Sensitive data should only be stored in a secure area of the network with access controls and Least Privilege enforcement. Access should be limited to specific hosts or networks. Data should be encrypted (inside the file when possible - so if the file is stolen, the data is still unusable). There should be strong authentication to get into the network and monitoring of all activity. There should be alerts on unusual behavior and Data Loss Prevention (DLP) to evaluate the sensitivity of data moving across the network. The environment should be scanned regularly for vulnerabilities and misconfigurations. And on and on. Any one of these security mechanisms alone is not enough. This multi-layered approach to security is critical in developing a strong security posture that minimizes risk.

We could argue about where to start or which security controls are most important. But, it seems like a no-brainer to implement MFA for employees accessing corporate data and applications. Microsoft, who deals with 300 million fraudulent sign-in attempts daily concluded that “MFA can block over 99.9 percent of account compromise attacks.” That sounds about right. While targeted attacks have increased in prevalence, most attacks are not targeted at specific companies or individuals. Most start with automated scripting or broad-scale phishing attacks that span across potentially thousands of companies and/or millions of people at the same time. When a foothold is found (a script finds a vulnerability or an open port, a user enters credentials into the phishing site, etc.), the attack begins. Implementing a few simple security technologies like automated vulnerability scanning and MFA can prevent most attacks before they begin. Even if a sophisticated phishing attack succeeds despite MFA, the credentials will not be very useful beyond the initial session (which should be limited in scope by other controls).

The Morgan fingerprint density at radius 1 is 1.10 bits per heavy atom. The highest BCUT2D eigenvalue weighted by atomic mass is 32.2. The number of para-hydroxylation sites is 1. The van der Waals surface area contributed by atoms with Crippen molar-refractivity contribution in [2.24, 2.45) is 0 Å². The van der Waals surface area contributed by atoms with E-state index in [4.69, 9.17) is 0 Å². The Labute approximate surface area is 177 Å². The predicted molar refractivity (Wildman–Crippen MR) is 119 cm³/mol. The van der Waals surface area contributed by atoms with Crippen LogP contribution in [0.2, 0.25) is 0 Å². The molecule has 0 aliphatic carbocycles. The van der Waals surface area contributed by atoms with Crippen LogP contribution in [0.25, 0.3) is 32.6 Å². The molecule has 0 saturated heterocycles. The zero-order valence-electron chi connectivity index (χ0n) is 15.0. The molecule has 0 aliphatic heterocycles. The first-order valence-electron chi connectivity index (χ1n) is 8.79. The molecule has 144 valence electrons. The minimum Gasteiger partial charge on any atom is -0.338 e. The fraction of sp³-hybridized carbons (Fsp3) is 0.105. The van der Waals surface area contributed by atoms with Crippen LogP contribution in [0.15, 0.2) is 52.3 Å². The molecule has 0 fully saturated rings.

No single technology will solve all cybersecurity problems. But, implementing MFA is low-cost, easy-to-implement, and highly effective. It may even make life easier for end-users. Password requirements can be loosened because there’s less risk associated with cracked passwords. And there are numerous implementations of passwordless authentication that, while they may not always meet the strict definition of MFA, provide similar (sometimes higher) levels of security as MFA without requiring a password. Combined with context-aware adaptive security (that verifies device, network, location, time-of-day, etc.), these passwordless authentication options may provide the right level of balance between security and user experience. At this point, this isn’t scare tactics or FUD. Attacks on National infrastructure or other high-profile targets can impact the lives of millions with a single execute command. MFA is an easy layer to add to improve security and it’s commonly included with authentication solutions, so there’s really no excuse. It’s time to get it done.

Monday, February 8

Comprehensive Identity-as-a-Service (IDaaS): Protect all your apps with cloud access management

Comprehensive Identity-as-a-Service (IDaaS): Protect all your apps with cloud access management